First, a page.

Feasibility of an indoor range


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Sharpie1
April 27, 2003, 08:12 PM
What do you all think about the feasibility of a home indoor shooting range, say in the basement?

I have a basement that would probably be ok for shooting indoors, although some sort of backstop would have to be constructed. This would be for handguns only, of course.

If I were to open a window, however, too much noise would escape the house. How would proper ventilation be provided?

I think I have heard somewhere of someone setting up some sort of area for indoor shooting in their unfinished basement.

If there is a consensus that this would be safe, what sort of backstop could be used to completely stop bullets -- I assume it would have to be something multi-layered. There are different type of "walls" in my basement. Some are cinderblock, and some are dirt. It is a new addition to an old house.

Might this work, or not?

--tadyson

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Peter Gun
April 27, 2003, 09:00 PM
I think a lot will depend on your local evironmental laws and zoning. There are two houses in town here that have indoor ranges. Because of VT's relaxed zoning laws I beleive their only legal consideration is whether or not they cause a public nuisance.
If you dont have to worry about noise, then open windows with fans would probably suffice for ventilation unless otherwise regulated. You will have to have some sort of bullet trap. I dont think just shooting into targets would protect you from ricochet danger.
I know that commercial indoor ranges were recently legislated out of business here in VT. A new indoor clean air std was passed and with the amount of air that needs to be exchanged to meet that std, ranges became profitless because of the heating costs in the winter.

Sharpie1
April 27, 2003, 09:14 PM
I don't care about environmental laws. The closest residence to me is probably 75 yards or so.

I think it would probably be prudent for someone to fire a pistol in the basement, and me be standing outside to see if it is going to be too loud.

I don't know how to rig up a "one time shot" type situation to see if the noise level is going to be controllable enough to make this happen.

I would really like to do this, but I definately won't unless I can ensure the noise level will be low enough.

This is going to be for my personal use only -- so screw environmental laws.

I'd say the likelihood of me realizing this project is about 10% - just because of the noise.

--tadyson

Greg L
April 27, 2003, 09:18 PM
A one time shot test could be done with a box full of phone books and 2x4's (alternating layers). Make sure whoever is firing the shot is accurate enough to hit the box though, you really don't want a bullet bouncing around the basement.

If the nearest house is 75 yards away I doubt if you will have too much of a problem with noise (if sealed up, windows open may be a different story - try it both ways).

Greg

jsalcedo
April 27, 2003, 10:54 PM
Pulp egg carton material works well for sound proofing.

Music supply stores have 1 foot squares of soundproofing foam for about a dollar each.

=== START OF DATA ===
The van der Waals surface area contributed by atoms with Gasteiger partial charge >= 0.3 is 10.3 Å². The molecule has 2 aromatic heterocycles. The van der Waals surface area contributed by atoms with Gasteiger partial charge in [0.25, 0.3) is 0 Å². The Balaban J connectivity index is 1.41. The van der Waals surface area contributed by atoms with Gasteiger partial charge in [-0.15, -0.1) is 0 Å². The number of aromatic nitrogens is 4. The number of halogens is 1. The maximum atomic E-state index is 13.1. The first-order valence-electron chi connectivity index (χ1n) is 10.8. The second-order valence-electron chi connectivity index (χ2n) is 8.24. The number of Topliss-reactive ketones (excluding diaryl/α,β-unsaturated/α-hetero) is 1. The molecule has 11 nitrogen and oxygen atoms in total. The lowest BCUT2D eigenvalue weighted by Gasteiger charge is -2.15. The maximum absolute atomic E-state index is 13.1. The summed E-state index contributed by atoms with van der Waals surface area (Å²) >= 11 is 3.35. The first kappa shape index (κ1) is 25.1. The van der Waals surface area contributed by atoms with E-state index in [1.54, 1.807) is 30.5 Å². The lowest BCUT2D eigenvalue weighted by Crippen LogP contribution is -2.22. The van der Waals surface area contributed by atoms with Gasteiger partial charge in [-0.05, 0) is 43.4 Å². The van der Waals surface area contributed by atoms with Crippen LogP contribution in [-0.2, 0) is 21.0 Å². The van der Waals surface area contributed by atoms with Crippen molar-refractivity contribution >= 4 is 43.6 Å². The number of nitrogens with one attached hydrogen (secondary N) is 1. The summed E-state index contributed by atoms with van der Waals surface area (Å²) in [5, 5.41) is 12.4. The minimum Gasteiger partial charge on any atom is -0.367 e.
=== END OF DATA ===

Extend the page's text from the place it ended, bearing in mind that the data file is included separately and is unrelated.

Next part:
Quilt padding hung over windows and doors works very well.

A good backstop would be old newspapers and phone books stacked up.

I shot a stack of old spiral notebooks with a hotloaded .44 mag FMC out of my win 94 carbine and it only penetrated about a foot.

We don't have basements where I live unfortunately or I would be doing the same thing.

Standing Wolf
April 27, 2003, 11:00 PM
It might be worth your while to make sure your locale doesn't have laws against discharging firearms within its jurisdiction and/or within X many yards of an occupied dwelling.

Firing through a plywood barrier into sand should solve the ricochet problem, although you'd have to replace the plywood from time to time.

If this site gets any slower, it's going to start going backweird! This is my ninth attempt to post this comment!

Mk VII
April 28, 2003, 04:10 AM
without a decent extraction system smoke can be a real problem after only a short time. Our club range has multiple suck and blow fans and even that isn't really good enough; when you blow your nose after a session and see the dirt that got trapped in there by your natural 'filters' you wonder how much more got inside your lungs.

Sharpie1
April 28, 2003, 09:19 AM
Thanks to everyone for all the helpful advice, but I don't think I'm going to do it after all.

The main reason is the fear of the backstop not working, secondary reasons are ventilation and lastly, noise - which I don't really think would be a problem.

Even if I did construct a backstop, and test it outside -- I would still always be worried about it failing -- although, if I put it in front of a dirt wall, it wouldn't be the end of the world if the bullet went on through...

The risk is just too high.

--tadyson

Pendragon
April 28, 2003, 10:43 AM
No way would I want all that lead in my house.

You could not get proper ventilation without spending some serious cash.

Then - when you sell your home, you will have to disclose this and if they test for lead, you may have a problem - if you hide this fact, they may turn it into a baby room and sue you when their baby drops 40 IQ points.

Whats wrong with outside?

Sharpie1
April 28, 2003, 10:53 AM
Well, the portion of the basement I would be using would be the unfinished part -- which has a dirt floor, and the ceiling is too low to finish it -- so the baby room would be out.

What's wrong with outside is - I live too close to other people -- a lot of other people -- also, it occasionally rains and is cold or hot, or the wind is blowing.

I have decided to only shoot at an outdoor range that is close to my house -- and not to build the indoor thing, basically because of the bullet trap problem, and also for the concern you stated -- the ventilation problem.

TD

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